He went from the nowhere-bound Athletics to Triple-A Sacramento, which was in the Pacific Coast League playoffs. Gonzalez earned co-Most Valuable Player honors.
"It was fun in the Minor Leagues," Gonzalez said. "I had the opportunity twice to win championships. That was pretty exciting.
"But nothing compares with this."
No longer needing to get his kicks in Triple-A, Gonzalez is an integral part of a Rockies team that finds itself in a good position against the Phillies in the National League Division Series.
Colorado has split two games with defending World Series champion Philadelphia, with Gonzalez going 5-for-9 with a double and two runs scored.
He went 3-for-5 with a double and a run from the leadoff position in Thursday's 5-4 Game 2 victory. Manager Jim Tracy swapped Gonzalez with center fielder Dexter Fowler, who hit second.
Gonzalez singled off Cole Hamels in Thursday's first inning, then stole second. Fowler bunted Gonzalez to third, and Gonzalez scored on Todd Helton's fielder's-choice grounder.
Tracy referred to Gonzalez and Fowler, both 23, as "two kids, two young studs that have quite a future in this game at the Major League level."
Gonzalez struggled immediately after being called up from Triple-A Colorado Springs in June. But a strong second half brought his batting average to .284, with a .353 on-base percentage. He wound up hitting .300 in 110 leadoff at-bats and .327 in 52 at-bats from the No. 2 spot.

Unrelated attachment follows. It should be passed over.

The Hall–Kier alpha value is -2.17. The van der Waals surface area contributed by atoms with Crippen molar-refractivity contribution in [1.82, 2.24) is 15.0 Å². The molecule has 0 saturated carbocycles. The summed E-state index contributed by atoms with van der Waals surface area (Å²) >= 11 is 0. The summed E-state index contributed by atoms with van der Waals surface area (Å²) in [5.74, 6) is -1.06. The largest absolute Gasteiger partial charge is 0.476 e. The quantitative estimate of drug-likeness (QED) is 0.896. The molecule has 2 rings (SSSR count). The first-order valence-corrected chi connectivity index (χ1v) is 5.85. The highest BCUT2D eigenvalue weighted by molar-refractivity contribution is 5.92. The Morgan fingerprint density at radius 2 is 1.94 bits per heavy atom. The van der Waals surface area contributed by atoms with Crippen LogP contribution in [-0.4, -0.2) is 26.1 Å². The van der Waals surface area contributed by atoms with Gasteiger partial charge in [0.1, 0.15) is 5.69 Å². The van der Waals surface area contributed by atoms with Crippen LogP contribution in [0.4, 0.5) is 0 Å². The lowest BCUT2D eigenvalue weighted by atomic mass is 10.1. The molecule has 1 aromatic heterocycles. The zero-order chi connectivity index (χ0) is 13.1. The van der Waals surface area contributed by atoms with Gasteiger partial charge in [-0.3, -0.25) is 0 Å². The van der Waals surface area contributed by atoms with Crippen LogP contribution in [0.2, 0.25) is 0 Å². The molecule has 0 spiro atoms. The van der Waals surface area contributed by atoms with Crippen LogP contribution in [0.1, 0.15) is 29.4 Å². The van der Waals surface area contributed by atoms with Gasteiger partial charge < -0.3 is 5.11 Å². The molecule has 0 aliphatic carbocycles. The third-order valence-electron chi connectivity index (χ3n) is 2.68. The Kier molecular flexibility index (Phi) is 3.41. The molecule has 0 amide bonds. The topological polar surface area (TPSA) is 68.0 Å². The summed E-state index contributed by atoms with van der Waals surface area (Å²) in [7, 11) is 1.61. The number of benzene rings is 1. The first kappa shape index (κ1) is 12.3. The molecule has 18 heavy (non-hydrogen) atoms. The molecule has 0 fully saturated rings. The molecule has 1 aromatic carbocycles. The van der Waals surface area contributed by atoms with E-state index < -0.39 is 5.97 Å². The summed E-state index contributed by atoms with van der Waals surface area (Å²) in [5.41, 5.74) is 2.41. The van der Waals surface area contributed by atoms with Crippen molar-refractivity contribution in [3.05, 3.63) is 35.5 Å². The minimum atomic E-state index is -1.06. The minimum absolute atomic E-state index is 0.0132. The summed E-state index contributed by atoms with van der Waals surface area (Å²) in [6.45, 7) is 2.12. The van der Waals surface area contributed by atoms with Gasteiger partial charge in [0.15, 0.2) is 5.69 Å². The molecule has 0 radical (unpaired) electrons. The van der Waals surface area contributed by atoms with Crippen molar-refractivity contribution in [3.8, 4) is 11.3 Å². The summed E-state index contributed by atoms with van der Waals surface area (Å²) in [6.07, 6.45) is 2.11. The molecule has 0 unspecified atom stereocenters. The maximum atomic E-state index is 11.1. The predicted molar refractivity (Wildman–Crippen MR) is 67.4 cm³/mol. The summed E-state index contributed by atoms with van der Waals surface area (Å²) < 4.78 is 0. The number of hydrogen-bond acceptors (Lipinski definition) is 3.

"You just want to have the opportunity to play, no matter where you hit, one or two," said Gonzalez, known around the clubhouse as "Little Pony" because of the slightly longer tuft of hair down the middle of his head, which teammate Brad Hawpe compared to a horse's mane. "You just want to be in the lineup, do your best, help the ballclub win."
When Gonzalez was hitting .202 with 25 strikeouts in 84 at-bats, Tracy faced calls to send him back to Colorado Springs. Glad the Rockies felt he was past that, Gonzalez worked his way back into playing time and became a force.
"It was really hard for me, but when you're not doing very good, you have to keep yourself happy and try to keep working, just win your job back," Gonzalez said. "That's what I did.
"When you get to play more, you're going to feel better at the plate. The key was being patient, waiting for my opportunity."
Thomas Harding is a reporter for MLB.com. This story was not subject to the approval of Major League Baseball or its clubs.Less